Using blockchain, two people can securely exchange money without the need for a centralized intermediary.

That may seem like a basic idea. But it’s not. Think about what happens every time you pay for something.

When you tap your credit card at a retail store, the retailer’s payment processor is verifying your card information, then contacting Visa and asking them to deduct the balance from your available credit, and Visa relays that transaction to yet another third party – your bank.

When you spend cash at a store, you’re just giving someone a piece of paper. That piece of paper gets its value entirely from the government. The US government says a piece of paper with a $20 symbol on it has value, so your $20 bill is accepted across the country.

In both of these situations, you’re relying on a centralized party to verify the value of the transaction. That means the money you own isn’t truly your own: you always need someone else in order to spend, access, and store that money.

With bitcoin, things are different. The blockchain replaces the middleman. The blockchain acts as a payment processor. It also acts as the storage system, allowing users to be their own banks by retaining hold of their private keys.

The lack of a centralized authority is what makes bitcoin significant. You can securely transfer value to another individual. That individual can verify that bitcoin payment on their own, then transfer something back to you. You can complete peer-to-peer transactions in a trust-less environment: even if you don’t know anything about the other transacting party, you can complete the transaction in a secure way. You can avoid the hassle, costs, and inefficiency of dealing with a bank.

In short, the value of blockchain comes from the fact that it makes banks unnecessary.

Benefits of Blockchain Technology

The main benefits of blockchain technology include:

Eliminates the Third Party: Blockchain technology removes the need for a centralized, trusted, third party – like a bank or a government body. Transactions can take place between the two people involved in the transaction. There’s no need for someone to get between the two transacting parties – even when those two parties don’t trust one another.

Lower Fees and Less Friction: By eliminating the centralized third party, blockchain technology can lead to lower fees and less friction. You no longer have to pay enormous exchange rate fees when transferring money, for example. There’s no bank to charge a cut of 2% to 4% of every transaction. There’s no need for a greedy, centralized corporation like PayPal. Cryptocurrencies like bitcoin lead to lower fees and less friction between two transacting parties.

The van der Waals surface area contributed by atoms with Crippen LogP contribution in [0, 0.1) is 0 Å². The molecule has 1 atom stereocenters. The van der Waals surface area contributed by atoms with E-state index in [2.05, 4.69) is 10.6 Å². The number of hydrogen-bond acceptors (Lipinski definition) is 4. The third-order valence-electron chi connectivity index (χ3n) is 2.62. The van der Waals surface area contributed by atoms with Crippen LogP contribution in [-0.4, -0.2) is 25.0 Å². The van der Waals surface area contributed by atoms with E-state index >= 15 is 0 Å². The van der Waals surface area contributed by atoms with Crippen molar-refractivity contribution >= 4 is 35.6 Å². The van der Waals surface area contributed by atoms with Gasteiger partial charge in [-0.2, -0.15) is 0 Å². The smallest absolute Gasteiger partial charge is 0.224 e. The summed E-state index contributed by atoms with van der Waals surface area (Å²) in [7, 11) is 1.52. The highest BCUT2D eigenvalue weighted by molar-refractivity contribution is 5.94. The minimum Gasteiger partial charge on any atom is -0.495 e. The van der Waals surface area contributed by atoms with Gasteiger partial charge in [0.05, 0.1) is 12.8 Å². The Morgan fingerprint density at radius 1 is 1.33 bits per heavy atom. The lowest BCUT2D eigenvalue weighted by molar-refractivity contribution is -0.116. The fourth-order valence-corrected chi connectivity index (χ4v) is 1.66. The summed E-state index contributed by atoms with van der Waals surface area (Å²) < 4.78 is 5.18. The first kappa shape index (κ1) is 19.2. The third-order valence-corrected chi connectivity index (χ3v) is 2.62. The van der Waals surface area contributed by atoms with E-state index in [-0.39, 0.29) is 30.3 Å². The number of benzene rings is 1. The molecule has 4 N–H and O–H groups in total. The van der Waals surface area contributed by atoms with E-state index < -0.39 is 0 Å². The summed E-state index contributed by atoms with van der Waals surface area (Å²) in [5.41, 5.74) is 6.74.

Incorruptible and Secure: Today’s entire financial ecosystem is based on traditional bookkeeping. At the most basic level, this bookkeeping system means individual humans are manually entering information into a ledger – like an Excel document. This is prone to fraud, human error, tampering, and other issues. Bitcoin’s blockchain, meanwhile, is incorruptible. It’s impossible to transfer. The entire system is protected with cryptography, making it impossible for a single bad actor to alter the records. The only way to corrupt the bitcoin network is to gather an enormous amount of computing power and overwhelm the network with a 51% attack. This amount of computing power simply doesn’t exist, which is why bitcoin is so secure.

Scalability: Another genius feature of the bitcoin blockchain is its scalability. The network is designed to scale based on the number of nodes, or miners, on the network. As the demand for bitcoin increases, more nodes are incentivized to join the network, creating constant upward scalability. This is where the Bitcoin Cash (BCH) and Bitcoin Core (BTC) debate comes into effect: BCH promotes on-chain scalability based on the original vision of bitcoin, while BTC is turning to a centralized solution called the Lightning Network, which takes transactions off-chain. Both projects have merit, and it remains to be seen which “fork” will reign supreme as the scalability debate continues to range.

The Future of Blockchain

Blockchain is a revolutionary technology. However, it’s full impact on the world has not yet been seen. Some people think blockchain will fizzle away. Others think it will be the precursor to more powerful technologies – like the telegraph was the precursor to the telephone and global communications.

Today, we’re seeing blockchain-like systems that build off blockchain technology. One of the most promising is direct acyclic graph (DAG) technology. Unlike blockchain, DAG doesn’t connect one specific block to the next specific block. Instead, there’s a graph of interconnected blocks joined together in non-linear fashion.

We don’t know what the future of blockchain holds – but from here, things look very exciting.

Written by Andrew T